Molly the Mousie is almost six months old now.  She is almost 7 lbs, which I thought was massive until Missy told me that her kitten Thor, who is three weeks older than Molly and is also a Maine Coon mix, is 9 ½ lbs.  Maine coons tend to grow until they are two, and may fill out a bit more up until age 4 or 5.  The females tend to grow a lot more slowly after they hit adolescence and often end up a lot smaller than the males; Rugrat was around 6.5 lbs when she was 7 months, at which time she went into heat and I got her spayed.  She lengthened out the second year and filled out after that, but probably never topped 8 lbs.  Molly is scheduled to get spayed in a few weeks.
Molly’s personality is really developing nicely and I am reminded why I tend to pick out adolescent cats when I adopt them from the pound.  Kittens are super cute and sweet, but their personalities really develop around five or six months.  Young kittens are off in their own little world a lot of the time, but they become a lot more interactive and quirky once they get a bit older.  Molly is getting very talkative and affectionate, and bounds around the house like a gawky squirrel.  She has some of the same weird quirks as Rugrat, such as an obsession with dairy products, a fondness for climbing on my shoulders and chewing on my hair, scratching on the window when one of the other cats wants to come in, and a strange fixation with the garage.  She’s not particularly interested in faucets, but likes to sit on my chest when I take a bath.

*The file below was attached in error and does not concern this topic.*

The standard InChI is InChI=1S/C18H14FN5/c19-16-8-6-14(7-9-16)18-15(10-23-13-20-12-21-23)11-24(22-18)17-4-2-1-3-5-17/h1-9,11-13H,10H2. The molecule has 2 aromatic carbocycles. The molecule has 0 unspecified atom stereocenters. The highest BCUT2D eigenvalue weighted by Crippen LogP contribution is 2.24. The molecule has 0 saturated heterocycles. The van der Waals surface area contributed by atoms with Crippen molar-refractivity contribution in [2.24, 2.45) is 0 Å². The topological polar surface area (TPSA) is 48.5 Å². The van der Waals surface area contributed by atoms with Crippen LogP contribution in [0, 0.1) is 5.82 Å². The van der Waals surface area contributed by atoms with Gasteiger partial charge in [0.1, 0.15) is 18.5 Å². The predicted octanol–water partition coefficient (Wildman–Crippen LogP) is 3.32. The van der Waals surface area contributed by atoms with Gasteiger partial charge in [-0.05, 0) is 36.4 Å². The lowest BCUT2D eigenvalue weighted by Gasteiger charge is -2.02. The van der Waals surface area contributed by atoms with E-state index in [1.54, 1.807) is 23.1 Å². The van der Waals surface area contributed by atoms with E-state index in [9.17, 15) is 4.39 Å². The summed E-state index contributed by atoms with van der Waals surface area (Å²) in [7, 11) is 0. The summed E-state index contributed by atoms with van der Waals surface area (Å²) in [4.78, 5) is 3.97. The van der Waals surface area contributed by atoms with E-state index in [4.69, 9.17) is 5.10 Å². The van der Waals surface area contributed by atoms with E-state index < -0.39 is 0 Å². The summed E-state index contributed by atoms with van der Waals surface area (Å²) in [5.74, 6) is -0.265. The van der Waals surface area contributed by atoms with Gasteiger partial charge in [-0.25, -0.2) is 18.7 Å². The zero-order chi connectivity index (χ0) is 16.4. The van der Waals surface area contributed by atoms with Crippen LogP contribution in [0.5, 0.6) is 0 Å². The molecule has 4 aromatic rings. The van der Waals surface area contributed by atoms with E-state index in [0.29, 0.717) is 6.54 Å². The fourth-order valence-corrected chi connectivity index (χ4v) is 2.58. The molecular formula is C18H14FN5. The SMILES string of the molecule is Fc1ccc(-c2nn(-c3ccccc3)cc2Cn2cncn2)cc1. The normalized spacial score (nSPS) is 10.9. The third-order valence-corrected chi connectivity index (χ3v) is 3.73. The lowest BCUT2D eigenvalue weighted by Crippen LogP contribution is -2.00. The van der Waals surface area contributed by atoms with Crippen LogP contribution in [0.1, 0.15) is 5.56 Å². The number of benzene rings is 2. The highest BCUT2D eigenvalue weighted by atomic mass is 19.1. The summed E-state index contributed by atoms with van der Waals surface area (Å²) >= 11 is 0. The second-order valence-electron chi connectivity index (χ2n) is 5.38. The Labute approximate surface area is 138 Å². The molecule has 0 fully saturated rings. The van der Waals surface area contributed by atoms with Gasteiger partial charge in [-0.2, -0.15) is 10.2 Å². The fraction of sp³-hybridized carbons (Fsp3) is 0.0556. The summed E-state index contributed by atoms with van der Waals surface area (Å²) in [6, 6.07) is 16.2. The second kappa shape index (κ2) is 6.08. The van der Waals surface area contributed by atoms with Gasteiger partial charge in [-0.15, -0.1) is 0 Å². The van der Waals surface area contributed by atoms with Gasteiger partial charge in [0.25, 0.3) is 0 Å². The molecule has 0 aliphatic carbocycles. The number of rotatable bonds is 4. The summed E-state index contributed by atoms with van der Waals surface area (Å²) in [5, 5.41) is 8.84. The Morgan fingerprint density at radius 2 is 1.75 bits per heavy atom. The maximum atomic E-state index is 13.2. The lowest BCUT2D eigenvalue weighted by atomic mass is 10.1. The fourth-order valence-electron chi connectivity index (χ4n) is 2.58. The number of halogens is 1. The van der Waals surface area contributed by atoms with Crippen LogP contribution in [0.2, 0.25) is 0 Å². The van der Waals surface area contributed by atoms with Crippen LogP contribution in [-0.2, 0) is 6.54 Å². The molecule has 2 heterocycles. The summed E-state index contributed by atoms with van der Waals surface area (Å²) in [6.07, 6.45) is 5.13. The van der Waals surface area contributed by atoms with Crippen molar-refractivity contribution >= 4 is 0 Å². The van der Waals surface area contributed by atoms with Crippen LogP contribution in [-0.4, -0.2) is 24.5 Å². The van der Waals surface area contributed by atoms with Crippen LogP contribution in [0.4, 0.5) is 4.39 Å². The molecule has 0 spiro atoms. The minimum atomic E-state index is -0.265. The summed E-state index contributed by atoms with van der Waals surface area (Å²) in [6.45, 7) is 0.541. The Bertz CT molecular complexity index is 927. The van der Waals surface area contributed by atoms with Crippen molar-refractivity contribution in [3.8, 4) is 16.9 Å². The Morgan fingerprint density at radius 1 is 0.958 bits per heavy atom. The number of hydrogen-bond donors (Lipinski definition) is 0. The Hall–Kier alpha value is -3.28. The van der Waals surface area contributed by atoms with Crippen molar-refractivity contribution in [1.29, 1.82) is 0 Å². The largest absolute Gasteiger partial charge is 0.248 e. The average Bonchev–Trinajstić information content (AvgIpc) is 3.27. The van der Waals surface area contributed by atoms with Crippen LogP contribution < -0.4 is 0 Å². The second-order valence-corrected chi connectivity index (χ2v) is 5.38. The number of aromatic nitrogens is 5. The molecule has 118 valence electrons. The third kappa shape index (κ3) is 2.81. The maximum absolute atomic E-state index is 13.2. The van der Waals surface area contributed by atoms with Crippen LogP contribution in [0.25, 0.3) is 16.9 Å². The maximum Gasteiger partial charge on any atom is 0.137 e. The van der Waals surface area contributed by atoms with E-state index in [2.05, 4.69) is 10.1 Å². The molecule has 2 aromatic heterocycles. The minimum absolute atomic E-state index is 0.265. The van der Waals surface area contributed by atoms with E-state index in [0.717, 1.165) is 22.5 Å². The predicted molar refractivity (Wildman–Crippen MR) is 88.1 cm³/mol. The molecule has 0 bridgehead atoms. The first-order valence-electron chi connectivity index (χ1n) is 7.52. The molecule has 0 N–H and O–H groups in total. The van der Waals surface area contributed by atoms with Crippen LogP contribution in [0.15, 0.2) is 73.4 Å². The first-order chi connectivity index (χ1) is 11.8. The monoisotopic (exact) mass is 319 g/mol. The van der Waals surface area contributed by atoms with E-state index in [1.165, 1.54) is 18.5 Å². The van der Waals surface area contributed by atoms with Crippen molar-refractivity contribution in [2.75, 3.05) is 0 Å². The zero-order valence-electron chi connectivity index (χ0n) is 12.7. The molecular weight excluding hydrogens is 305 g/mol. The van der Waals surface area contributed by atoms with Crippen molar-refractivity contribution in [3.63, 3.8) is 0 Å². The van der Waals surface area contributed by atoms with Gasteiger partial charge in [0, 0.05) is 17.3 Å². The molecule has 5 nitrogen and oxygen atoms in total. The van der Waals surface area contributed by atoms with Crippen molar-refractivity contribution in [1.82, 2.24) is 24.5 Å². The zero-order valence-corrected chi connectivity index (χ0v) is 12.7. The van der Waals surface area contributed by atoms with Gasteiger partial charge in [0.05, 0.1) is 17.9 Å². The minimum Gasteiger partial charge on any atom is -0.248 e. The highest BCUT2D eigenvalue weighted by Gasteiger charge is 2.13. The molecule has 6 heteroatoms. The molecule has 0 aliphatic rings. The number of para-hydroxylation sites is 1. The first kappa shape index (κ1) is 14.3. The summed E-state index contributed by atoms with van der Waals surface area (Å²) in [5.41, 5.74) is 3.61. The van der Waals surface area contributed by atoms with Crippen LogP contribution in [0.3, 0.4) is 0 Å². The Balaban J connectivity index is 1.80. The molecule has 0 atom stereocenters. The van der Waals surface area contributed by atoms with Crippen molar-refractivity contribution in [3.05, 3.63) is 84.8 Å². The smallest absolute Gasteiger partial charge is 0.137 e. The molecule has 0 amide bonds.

Saturday, September 22, 2012

Old Biddy Music Review: Edward Sharpe and the Magnetic Zero

OK,it's already fall,  and the Mumford and Sons album is set to come out in a few days and I know that I'm going to be listening to that a lot, so I'd better blog about my summer favorites now.  Back in the summer of 2009 I was minding my own business, about to have a very crappy year.  Unbeknownst to me, Edward Sharpe and the Magnetic Zeros released their first album, "Up from Below".  I became vaguely aware of them a year later when I moved to Ithaca and heard their first single, "Home", but it wasn't until this year that I realized that they did a lot of other songs that I also liked,  So I bought their first album and and played it constantly in my car/lab/iPod, and  then I got their second one, "Here".